Posted September 28, 2016
The stakes in safely developing America’s offshore energy are high. Consider:
- Production today is more than 1.5 million barrels per day. U.S. offshore development has accounted for more than 1 million barrels of oil per day for the past 20 years.
- U.S. offshore production is greater than the respective outputs of Libya, the United Kingdom, Algeria and Qatar. It’s creeping closer to Norway (1.96 million barrels per day).
- Production in the Gulf of Mexico, which accounts for most of U.S. offshore output, is near all-time highs, according to the U.S. Energy Information Administration (EIA).
- It’s estimated that 89.9 billion barrels of oil and more than 470 trillion cubic feet of natural gas have yet to be discovered on the U.S. outer continental shelf – and past estimates have proved to be well below what ultimately was discovered by industry.
That last point is critically important, as the government expects U.S. consumption of oil and other liquid fuels will total 19.3 million barrels per day in 2040.
We say all of that to say this: Our offshore oil and natural gas reserves have never been more important to our economy and our security – which is why industry is focused on continuous improvement in the safety of offshore development. Erik Milito, API group director for upstream and industry operations:
“America’s offshore oil and natural gas industry is characterized by the continued advancement of technology and systems integrity, the application of extensive industry technical standards and a robust regulatory regime. The industry continues to develop and improve upon technologies designed to ensure that an environmental incident never occurs …”
Safe offshore energy development is a by-product of advanced technologies and equipment, an ever-expanding knowledge base, improved worker training, an effective partnership of industry and regulatory authorities, constantly improving standards for deepwater exploration and production and, over it all, an industry committed to creating and growing a culture of safety in offshore operations.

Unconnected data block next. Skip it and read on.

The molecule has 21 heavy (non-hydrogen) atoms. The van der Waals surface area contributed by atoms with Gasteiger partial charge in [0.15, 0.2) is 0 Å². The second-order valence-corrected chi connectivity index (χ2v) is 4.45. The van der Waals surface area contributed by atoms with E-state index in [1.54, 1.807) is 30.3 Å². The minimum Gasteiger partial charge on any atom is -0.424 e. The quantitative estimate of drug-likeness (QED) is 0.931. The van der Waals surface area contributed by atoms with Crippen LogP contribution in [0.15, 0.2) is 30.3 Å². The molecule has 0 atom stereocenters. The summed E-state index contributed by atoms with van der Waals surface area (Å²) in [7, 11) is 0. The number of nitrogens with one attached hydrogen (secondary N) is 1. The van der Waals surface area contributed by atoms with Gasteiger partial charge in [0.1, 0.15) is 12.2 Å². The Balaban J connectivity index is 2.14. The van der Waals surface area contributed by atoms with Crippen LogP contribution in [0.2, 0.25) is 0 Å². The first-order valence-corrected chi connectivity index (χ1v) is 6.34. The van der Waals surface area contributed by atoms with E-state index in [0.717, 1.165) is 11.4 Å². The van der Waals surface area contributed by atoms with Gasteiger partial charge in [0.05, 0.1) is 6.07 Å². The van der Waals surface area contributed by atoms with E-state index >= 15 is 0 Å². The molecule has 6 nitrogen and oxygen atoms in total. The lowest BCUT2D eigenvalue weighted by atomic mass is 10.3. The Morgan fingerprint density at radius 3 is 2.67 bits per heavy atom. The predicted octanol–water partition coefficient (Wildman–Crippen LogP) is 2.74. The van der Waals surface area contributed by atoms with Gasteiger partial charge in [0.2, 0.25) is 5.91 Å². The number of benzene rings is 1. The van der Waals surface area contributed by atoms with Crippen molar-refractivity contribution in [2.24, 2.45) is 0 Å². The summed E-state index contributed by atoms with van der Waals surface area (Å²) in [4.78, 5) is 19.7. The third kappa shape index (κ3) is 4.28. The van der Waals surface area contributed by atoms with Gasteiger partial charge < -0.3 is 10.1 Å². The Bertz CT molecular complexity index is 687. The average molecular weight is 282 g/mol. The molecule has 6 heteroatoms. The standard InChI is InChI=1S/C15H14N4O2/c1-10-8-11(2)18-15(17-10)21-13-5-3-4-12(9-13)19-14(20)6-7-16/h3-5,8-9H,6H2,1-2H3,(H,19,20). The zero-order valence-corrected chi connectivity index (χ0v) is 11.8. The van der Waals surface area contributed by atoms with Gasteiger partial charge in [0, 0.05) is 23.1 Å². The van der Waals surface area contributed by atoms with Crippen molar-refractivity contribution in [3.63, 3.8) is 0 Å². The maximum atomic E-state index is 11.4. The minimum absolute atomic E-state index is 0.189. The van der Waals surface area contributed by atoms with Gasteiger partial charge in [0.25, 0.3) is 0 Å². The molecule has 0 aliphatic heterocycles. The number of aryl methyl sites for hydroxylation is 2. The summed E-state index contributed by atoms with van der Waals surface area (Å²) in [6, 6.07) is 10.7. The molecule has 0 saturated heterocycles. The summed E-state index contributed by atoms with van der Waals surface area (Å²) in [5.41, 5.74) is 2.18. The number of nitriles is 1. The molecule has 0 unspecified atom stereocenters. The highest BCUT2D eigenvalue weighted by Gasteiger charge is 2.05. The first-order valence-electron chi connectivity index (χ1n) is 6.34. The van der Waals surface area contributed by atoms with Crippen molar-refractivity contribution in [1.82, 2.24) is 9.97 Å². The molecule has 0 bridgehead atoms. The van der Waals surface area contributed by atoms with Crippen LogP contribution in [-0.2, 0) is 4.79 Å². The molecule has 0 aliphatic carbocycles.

Let’s start with industry standards. API has more than 200 exploration and production standards, 100 of them published since 2010. Key new standards cover deepwater well design and construction, subsea capping stacks, high-temperature/high-pressure design guidelines, structural integrity of fixed offshore structures and more. Improvements have been made to existing standards on blowout prevention equipment systems, isolating potential flow zones during well construction, subsurface safety valve equipment and more. New standards are being developed.
Offshore development is tightly regulated, including more than two dozen statutory authorities and more than 80 Code of Federal Regulation parts derived from those statutes. Offshore operations are subject to more than two dozen significant approvals and permits.
A couple of other major offshore safety initiatives:
Subsea Well Intervention Capability
Two entities – the Marine Well Containment Company and HWCG – provide containment technology and response capabilities if there’s a need to cap a well that’s releasing oil thousands of feet below the water’s surface. MWCC is an independent company while HWCG is a consortium of 16 deepwater operators. Both maintain quickly deployable systems designed to stop uncontrolled flows of hydrocarbons from a subsea well. A HWCG video: